QS is a miserable place, the dour Lefevre seems to copy the Peter Post methods of the past but this doesn't work well with modern riders who want some individuality.

    Garmin are doing well and their clean attitude is encouraging. HTC are good but a harsh environment, you will not get many chances to shine if your day job is chasing down breakaways for Cav (and Greipel).

    The Italian squads are a bit hit and miss. Liquigas have some great young riders but can they look after them well? After signing the likes of Da Ros, I'm worried for the likes of Sagan.

    If I was a 21 year old talent, I'd pick Garmin or Cofidis... or whoever paid me loads of money. Apparently Peter Sagan said no to Quickstep because they offered him the UCI neo-pro minimum wage. Lefevre must be waking up every day kicking himself.
  • rick_chaseyrick_chasey Posts: 56,774 Lives Here
    Kleber, Chavanel's 'voorjaar' (i.e. season before the Giro) was bloody mega last year!
  • rick_chaseyrick_chasey Posts: 56,774 Lives Here
    HTC anyone?

    Cavendish did pretty well.

    Boasson Hagen seemed to do well too.
  • rick_chaseyrick_chasey Posts: 56,774 Lives Here
    Also, Kleber, why so hard on Levefre?

    His team have been pretty damn successful at what they set out to do over the years (i.e. classics).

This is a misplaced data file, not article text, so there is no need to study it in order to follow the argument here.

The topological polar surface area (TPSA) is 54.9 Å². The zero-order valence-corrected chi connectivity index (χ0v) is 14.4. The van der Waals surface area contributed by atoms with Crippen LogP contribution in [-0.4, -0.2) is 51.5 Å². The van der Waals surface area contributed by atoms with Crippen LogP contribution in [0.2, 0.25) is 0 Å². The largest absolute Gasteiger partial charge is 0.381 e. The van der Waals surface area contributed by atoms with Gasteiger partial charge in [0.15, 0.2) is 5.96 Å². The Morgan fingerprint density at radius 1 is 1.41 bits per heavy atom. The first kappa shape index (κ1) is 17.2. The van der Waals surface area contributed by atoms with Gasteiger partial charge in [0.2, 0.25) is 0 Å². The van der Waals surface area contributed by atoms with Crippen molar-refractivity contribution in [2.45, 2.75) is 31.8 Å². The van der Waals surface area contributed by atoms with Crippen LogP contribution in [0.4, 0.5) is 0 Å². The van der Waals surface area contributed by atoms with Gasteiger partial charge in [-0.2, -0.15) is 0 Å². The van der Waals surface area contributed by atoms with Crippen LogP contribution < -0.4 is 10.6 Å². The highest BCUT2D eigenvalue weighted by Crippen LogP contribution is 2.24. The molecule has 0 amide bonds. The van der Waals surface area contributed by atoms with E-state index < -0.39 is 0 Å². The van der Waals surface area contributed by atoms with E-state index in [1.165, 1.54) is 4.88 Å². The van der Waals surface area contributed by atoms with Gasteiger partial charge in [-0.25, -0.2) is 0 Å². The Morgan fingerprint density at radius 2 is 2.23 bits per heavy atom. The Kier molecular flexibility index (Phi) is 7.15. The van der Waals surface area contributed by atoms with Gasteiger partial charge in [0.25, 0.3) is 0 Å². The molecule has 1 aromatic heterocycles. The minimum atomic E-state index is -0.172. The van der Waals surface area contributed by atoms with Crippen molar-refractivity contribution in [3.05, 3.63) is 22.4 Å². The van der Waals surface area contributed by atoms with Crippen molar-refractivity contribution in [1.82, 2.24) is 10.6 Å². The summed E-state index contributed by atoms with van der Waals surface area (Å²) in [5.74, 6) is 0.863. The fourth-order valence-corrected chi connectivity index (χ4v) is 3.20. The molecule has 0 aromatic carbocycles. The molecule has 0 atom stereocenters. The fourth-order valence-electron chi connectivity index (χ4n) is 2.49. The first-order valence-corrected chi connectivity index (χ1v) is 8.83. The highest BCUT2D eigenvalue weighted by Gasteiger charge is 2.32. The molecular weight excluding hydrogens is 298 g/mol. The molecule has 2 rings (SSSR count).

• TusherTusher Posts: 2,762
    Yes, he has his successes, but Levefre's methods are just looking a little old fashioned these days.
  • rick_chaseyrick_chasey Posts: 56,774 Lives Here
    Tusher wrote:
    Yes, he has his successes, but Levefre's methods are just looking a little old fashioned these days.

    Doesn't stop them winning...
  • TusherTusher Posts: 2,762
    True, true.

    But how attractive is he to a young neo-pro?

    Welll, on the other hand,II suppose any contract is attractive to a young neo-pro.
  • TusherTusher Posts: 2,762
    Just thinking, but how old can a neo-pro be?

    Iain? afx?anyone? who's been the oldest to sign a neo-pro contract?
  • RichN95.RichN95. Posts: 25,458
    Tusher wrote:
    Just thinking, but how old can a neo-pro be?

    Iain? afx?anyone? who's been the oldest to sign a neo-pro contract?

    Well JC Peraud, mentioned earlier, is 33 next month.
    Twitter: @RichN95
  • TusherTusher Posts: 2,762
    33? Wow. I'm impressed.
    Many thanks for that info, Rich
  • KléberKléber Posts: 6,842
    Also, Kleber, why so hard on Levefre?

    His team have been pretty damn successful at what they set out to do over the years (i.e. classics).
    What did Chavanel win in 2009? One stage in Paris-Nice and the ENECO prologue. I'm being hard on Levefre because he has a big budget but doesn't deliver the results. QS doesn't have a coach, the riders are left to train for themselves. How can they hope to improve without a coach? Cofidis's coach turned Chavanel into a classics contender.

    Plus Levefre's a disciplinarian, that's not something many riders can cope with these days, management styles have moved on. Riders are not schoolboys, a good manager today is able to talk to a rider on the same level (as well as knowing when to give the rider a kick).

    Not that Levefre is disastrous, just that he's getting on and the team will not improve. Why on earth doesn't the team have a coach?